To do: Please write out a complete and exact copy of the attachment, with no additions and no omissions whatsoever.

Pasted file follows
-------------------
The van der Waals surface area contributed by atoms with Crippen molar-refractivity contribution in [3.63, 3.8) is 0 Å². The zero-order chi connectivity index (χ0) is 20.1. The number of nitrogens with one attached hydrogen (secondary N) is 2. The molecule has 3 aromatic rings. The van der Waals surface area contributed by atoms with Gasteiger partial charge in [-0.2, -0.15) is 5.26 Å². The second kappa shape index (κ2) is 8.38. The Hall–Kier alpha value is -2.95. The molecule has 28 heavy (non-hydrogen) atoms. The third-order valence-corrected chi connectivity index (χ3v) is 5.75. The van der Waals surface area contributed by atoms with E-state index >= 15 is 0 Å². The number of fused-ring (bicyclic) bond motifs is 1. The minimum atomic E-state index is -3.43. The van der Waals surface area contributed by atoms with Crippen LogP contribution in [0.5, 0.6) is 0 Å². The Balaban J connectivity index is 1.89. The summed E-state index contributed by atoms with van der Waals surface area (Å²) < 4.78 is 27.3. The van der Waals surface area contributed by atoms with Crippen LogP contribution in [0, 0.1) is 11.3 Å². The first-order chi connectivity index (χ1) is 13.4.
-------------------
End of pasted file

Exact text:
The van der Waals surface area contributed by atoms with Crippen molar-refractivity contribution in [3.63, 3.8) is 0 Å². The zero-order chi connectivity index (χ0) is 20.1. The number of nitrogens with one attached hydrogen (secondary N) is 2. The molecule has 3 aromatic rings. The van der Waals surface area contributed by atoms with Gasteiger partial charge in [-0.2, -0.15) is 5.26 Å². The second kappa shape index (κ2) is 8.38. The Hall–Kier alpha value is -2.95. The molecule has 28 heavy (non-hydrogen) atoms. The third-order valence-corrected chi connectivity index (χ3v) is 5.75. The van der Waals surface area contributed by atoms with E-state index >= 15 is 0 Å². The number of fused-ring (bicyclic) bond motifs is 1. The minimum atomic E-state index is -3.43. The van der Waals surface area contributed by atoms with Crippen LogP contribution in [0.5, 0.6) is 0 Å². The Balaban J connectivity index is 1.89. The summed E-state index contributed by atoms with van der Waals surface area (Å²) < 4.78 is 27.3. The van der Waals surface area contributed by atoms with Crippen LogP contribution in [0, 0.1) is 11.3 Å². The first-order chi connectivity index (χ1) is 13.4.